Kawhi Leonard

Lee Jenkins writes some of the best feature stories for Sports Illustrated. About a month ago he profiled Kawhi Leonard, and, as usual, it was great. Leonard has to be the most interesting superstar in the NBA. Not because of his personality or anything, but because of how he came one. He won Finals MVP 20 months before making an All-Star team. Leonard won his second straight Defensive Player of the Year award this season. Leonard was labeled a “system” player. He was only good because of who he played for, not because of how hard he worked. Leonard obviously benefited from playing in San Antonio right away. The Spurs sniffed his potential out, deciding to trade George Hill for the 15th overall pick, along with rights to two other players. It’ll go down as one of the best trades ever, and not because Leonard fits the Spurs’ system. Because Leonard is a star.

Leonard shot 25 percent from three in college. He shot at least 37 percent each of his first three years in the NBA before sinking to 34.9 last season. Leonard responded this year, making 45.2 percent of his attempts. It’s a testament to repetition, commitment and confidence. Leonard was just a face on offense when the Spurs made back-to-back Finals’ appearances until Game 3 of the 2014 Finals. Leonard scored a playoff career high 29 points in San Antonio’s 19-point win. Leonard was quiet in Games 1 and 2, but Game 3 was different. The Spurs offense clicked, and Leonard couldn’t miss. It was one game, but on the biggest stage Leonard acted like the best player on the court.

Russell Westbrook had the ball in transition during Game 6 of the 2014 Western Conference Finals. It was overtime, and the Spurs lost Tony Parker for the game. The Thunder needed a win to force Game 7. Westbrook attacked the rim as the Thunder trailed by 1 with 43 seconds left. Leonard used his left hand, as Westbrook drives down the middle of the lane, to swipe the ball away. The block led to a Tim Duncan lay-up, and the Spurs won the game, and ultimately the Finals. Leonard has massive hands. That’s not a secret. It’s probably a main reason why the Spurs trusted trading Hill for Leonard. Leonard’s defensive potential was evident right away. His wingspan would make things difficult for any wing. His hands would make things difficult for slashing guards who thought they had a clear path at the basket, only to be sorely disappointed about Leonard’s reach. Just a couple weeks ago Klay Thompson thought for a second about attacking the basket until he saw Leonard chasing from behind, opting to pass instead.

Leonard doesn’t say much on the court. He fits the Spurs’ motto. He lets his play do the talking. He’s putting together an extremely impressive season. He’d probably have a real shot at MVP in any season that doesn’t include this year’s Steph Curry. Leonard isn’t flashy. He doesn’t even have gaudy numbers. He’s only scored 30 or more points five times (regular season and playoffs) in his career. It’s actually amazing that Leonard averaged 21 points a game despite rarely ever scoring 30-plus points. Leonard’s one of the most consistent offensive players. Of players with usage rates below 26 percent, Leonard and Jimmy Butler are the only two players that averaged 20 points per game this season. That statistic demonstrates Leonard doesn’t need the ball in his hands at all times to make a difference. Leonard works well without the ball, and when he does get the ball in isolation sets, he’ll make the other team pay.  Leonard doesn’t turnover the ball, either. Leonard and Dirk Nowitzki are the only players to have a usage rate higher than 25, play at least 2300 minutes and turn the ball over fewer than eight percent of the time.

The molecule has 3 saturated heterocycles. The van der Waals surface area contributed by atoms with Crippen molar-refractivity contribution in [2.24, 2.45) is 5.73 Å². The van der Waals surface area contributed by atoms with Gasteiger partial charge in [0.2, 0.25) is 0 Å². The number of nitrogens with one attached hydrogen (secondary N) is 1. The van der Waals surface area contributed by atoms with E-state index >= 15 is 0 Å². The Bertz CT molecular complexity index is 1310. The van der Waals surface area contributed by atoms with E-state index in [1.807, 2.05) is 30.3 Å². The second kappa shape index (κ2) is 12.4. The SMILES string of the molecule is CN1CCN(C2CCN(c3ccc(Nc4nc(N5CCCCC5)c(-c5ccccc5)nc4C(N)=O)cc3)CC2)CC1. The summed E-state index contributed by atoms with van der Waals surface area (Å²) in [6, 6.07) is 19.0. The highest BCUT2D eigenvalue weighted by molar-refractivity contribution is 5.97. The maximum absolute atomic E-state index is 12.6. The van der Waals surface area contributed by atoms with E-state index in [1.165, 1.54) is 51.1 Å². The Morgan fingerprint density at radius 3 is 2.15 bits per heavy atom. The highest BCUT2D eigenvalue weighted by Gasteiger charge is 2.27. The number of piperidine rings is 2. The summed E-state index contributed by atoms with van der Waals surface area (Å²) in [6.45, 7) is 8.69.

Leonard embraces his role in San Antonio. He’s thrived as their no. 1 option this season. “The Claw” does it all for San Antonio. Leonard, and Draymond Green, are clearly the two best defenders in the NBA. Leonard’s individual defense is a major reason why the Spurs just completed one of the best defensive seasons ever. Leonard’s ability to lock up option A for nearly every team is remarkable. Carmelo Anthony made six of 26 two-point attempts against the Spurs this season. Tom Haberstroh of ESPN tweeted this statistic out on the day Leonard won DPOY over Green:


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Similar to how offenses game plan away from Seattle’s Richard Sherman, NBA players avoid Leonard. Green does play inside often, which might be the reason why many big men believe they can take it to Green. Both are insanely good at stopping their individual man from scoring.

Leonard and Green actually took similar paths to stardom. Both received contract extensions the same summer. Many argue that both are just products of their system, at least that’s what people believed in the beginning of their paths to super star status. Both will battle for the next several years as best defensive player in basketball, but most importantly for championship prowess.

Leonard might be named first team All-NBA this season, which would be another impressive accomplishment for a guy who has done basically everything a superstar wing can do in the NBA. He’s a champion. A Finals’ MVP. A Defensive Player of the Year winner. An All-Star. Leading the league in scoring and winning league MVP have to be crossed off next. And if Leonard’s works on his craft the way he did to become a 45 percent 3-point shooter, he’ll accomplish those goals, too.

Featured photo from: Troy Taormina/USA TODAY Sports 

All statistics from Basketball-Reference

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